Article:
At a Glance
Tropical cyclones (TCs) impact society and ecosystems through extreme wind, rain and surge. A better understanding of TC frequency, track, and wind and rainfall intensity are key to building strategies to mitigate their damages for the public and private sectors. The goal of the Vecchi group is to understand the mechanisms behind tropical cyclone activity changes over recent and future decades. The researchers’ main tools of study are climate and atmospheric models. The researchers combine modeling studies with analyses of the historical record (i.e., weather data over a period of years) to help distinguish the extent to which observed multi-decadalto-centennial changes in TC activity have been driven by large scale factors. These factors include ocean temperature changes, greenhouse gases, volcanic eruptions and El Niño oscillations, as opposed to random atmospheric fluctuations.
Tropical cyclones (TCs) are of profound societal and economic significance. TC characteristics, such as their track, frequency, wind and rainfall intensity, exhibit variations on a range of timescales. Predicting these variations with greater accuracy requires improved understanding of the character of and mechanisms behind these changes. Throughout this year, the Vecchi group has worked to understand the climatic controls on TC frequency (Hsieh et al., 2022, 2023), track (Kortum et al., 2023), rapid intensification (Bhatia et al., 2022) and rainfall (Liu et al., 2022).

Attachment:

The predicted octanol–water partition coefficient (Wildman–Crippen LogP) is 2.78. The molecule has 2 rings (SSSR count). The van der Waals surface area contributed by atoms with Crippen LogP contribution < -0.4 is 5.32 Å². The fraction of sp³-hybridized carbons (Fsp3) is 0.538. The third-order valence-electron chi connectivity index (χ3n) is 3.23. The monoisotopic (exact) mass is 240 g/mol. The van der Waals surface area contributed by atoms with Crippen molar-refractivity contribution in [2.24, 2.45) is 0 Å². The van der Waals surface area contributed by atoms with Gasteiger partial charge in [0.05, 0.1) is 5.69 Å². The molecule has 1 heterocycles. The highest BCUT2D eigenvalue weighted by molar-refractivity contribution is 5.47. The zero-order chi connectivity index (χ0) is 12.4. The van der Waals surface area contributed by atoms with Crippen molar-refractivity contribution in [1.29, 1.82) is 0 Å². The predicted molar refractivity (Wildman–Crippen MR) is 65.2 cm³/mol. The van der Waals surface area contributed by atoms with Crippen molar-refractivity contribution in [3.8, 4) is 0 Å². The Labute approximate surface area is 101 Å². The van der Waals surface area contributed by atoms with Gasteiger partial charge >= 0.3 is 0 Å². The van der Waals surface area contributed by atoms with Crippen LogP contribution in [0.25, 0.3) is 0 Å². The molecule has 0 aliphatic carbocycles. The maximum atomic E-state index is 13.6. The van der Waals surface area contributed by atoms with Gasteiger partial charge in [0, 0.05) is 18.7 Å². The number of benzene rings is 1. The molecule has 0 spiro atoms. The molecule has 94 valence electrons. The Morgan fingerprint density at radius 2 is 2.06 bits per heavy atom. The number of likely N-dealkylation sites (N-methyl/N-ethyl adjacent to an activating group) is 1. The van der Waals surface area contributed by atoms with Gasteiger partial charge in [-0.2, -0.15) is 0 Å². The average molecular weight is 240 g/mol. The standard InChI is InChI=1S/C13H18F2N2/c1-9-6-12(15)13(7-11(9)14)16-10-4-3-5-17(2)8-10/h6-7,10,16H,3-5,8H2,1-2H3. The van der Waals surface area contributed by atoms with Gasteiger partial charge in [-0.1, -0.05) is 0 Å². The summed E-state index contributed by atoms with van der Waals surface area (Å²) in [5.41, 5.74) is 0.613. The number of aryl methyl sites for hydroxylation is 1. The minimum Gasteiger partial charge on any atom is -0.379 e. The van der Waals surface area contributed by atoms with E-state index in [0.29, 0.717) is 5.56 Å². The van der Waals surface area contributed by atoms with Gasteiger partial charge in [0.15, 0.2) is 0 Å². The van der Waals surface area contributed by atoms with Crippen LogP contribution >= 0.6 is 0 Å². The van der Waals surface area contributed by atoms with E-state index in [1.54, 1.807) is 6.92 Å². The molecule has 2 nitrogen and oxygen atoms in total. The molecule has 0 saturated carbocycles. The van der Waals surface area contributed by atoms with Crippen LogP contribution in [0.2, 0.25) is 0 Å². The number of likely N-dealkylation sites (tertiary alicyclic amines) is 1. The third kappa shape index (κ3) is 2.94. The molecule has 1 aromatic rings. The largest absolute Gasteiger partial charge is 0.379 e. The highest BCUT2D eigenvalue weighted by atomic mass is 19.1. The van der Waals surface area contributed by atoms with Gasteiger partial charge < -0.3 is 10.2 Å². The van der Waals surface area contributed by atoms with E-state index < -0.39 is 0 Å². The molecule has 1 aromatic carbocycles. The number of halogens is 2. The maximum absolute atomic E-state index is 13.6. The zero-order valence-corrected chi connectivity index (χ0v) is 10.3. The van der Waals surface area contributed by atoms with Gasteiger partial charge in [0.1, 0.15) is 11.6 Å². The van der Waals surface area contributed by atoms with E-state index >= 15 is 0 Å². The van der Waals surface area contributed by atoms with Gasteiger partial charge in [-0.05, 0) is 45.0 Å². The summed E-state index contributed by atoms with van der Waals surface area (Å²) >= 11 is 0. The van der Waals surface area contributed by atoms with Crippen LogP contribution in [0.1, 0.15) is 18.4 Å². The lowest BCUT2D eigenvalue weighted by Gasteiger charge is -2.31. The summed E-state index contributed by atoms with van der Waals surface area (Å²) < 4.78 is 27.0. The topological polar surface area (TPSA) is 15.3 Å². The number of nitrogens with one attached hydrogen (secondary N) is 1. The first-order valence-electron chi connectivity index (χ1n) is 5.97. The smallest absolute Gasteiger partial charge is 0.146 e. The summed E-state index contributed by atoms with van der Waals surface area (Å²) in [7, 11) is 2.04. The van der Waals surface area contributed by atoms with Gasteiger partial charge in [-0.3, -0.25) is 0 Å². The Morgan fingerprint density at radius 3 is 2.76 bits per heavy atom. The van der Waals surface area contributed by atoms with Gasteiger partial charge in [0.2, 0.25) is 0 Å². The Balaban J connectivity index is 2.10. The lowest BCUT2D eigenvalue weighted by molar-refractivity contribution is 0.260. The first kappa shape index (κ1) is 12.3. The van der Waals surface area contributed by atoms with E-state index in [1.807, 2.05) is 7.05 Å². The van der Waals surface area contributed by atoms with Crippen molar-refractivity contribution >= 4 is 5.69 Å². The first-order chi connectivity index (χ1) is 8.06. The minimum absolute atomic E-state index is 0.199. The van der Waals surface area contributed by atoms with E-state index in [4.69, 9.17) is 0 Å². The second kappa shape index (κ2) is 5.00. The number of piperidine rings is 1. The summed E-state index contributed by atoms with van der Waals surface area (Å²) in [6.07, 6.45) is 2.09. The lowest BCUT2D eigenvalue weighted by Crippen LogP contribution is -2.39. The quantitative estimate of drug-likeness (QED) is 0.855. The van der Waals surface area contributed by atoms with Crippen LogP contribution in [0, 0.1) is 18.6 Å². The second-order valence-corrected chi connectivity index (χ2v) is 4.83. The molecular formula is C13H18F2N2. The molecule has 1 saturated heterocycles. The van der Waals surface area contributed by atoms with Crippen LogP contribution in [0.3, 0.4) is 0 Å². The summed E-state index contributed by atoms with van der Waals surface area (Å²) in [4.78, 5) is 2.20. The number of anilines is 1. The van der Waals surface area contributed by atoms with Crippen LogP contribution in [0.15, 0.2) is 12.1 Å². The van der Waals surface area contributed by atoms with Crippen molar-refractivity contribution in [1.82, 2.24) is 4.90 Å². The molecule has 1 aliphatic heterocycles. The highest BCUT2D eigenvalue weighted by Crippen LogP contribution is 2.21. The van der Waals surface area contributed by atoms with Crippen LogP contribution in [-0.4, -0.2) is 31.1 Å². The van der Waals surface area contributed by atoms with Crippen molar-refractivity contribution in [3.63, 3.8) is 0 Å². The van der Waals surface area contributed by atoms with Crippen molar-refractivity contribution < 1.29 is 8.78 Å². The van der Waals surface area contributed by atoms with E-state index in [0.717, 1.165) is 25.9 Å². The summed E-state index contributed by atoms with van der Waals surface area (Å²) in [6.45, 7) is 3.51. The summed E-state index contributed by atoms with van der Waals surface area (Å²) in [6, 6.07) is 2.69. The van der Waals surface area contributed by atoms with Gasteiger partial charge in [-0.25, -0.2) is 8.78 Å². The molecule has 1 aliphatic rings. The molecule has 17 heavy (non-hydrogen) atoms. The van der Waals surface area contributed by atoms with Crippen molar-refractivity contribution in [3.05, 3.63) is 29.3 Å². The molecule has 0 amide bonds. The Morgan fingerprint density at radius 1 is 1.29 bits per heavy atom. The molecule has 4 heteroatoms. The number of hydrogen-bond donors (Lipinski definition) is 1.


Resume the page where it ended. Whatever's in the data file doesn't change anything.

All TC impacts are fundamentally modulated by TC frequency. Understanding TC frequency—the number of storms that form in a region or globally over a period of time, such as a season— remains a challenge for the scientific and forecasting community (Knutson et al., 2021; Sobel et al., 2021). In recent years, the researchers have developed a physics-based framework to understand the mechanisms controlling tropical cyclone frequency (Vecchi et al., 2019; Hsieh et al., 2020). This has led to a new paradigm in which the change in the number of pre-tropical cyclone vortices (or “TC seeds”) is a main driver of changes in TC frequency. Guided by this paradigm, the Vecchi group has developed the groundwork to understand the climatic drivers of the changes in TC seeds (Hsieh et al., 2020, 2022, 2023). This work has enabled the researchers to build a physically consistent framework that connects changes in atmospheric energy balance in locations across the globe.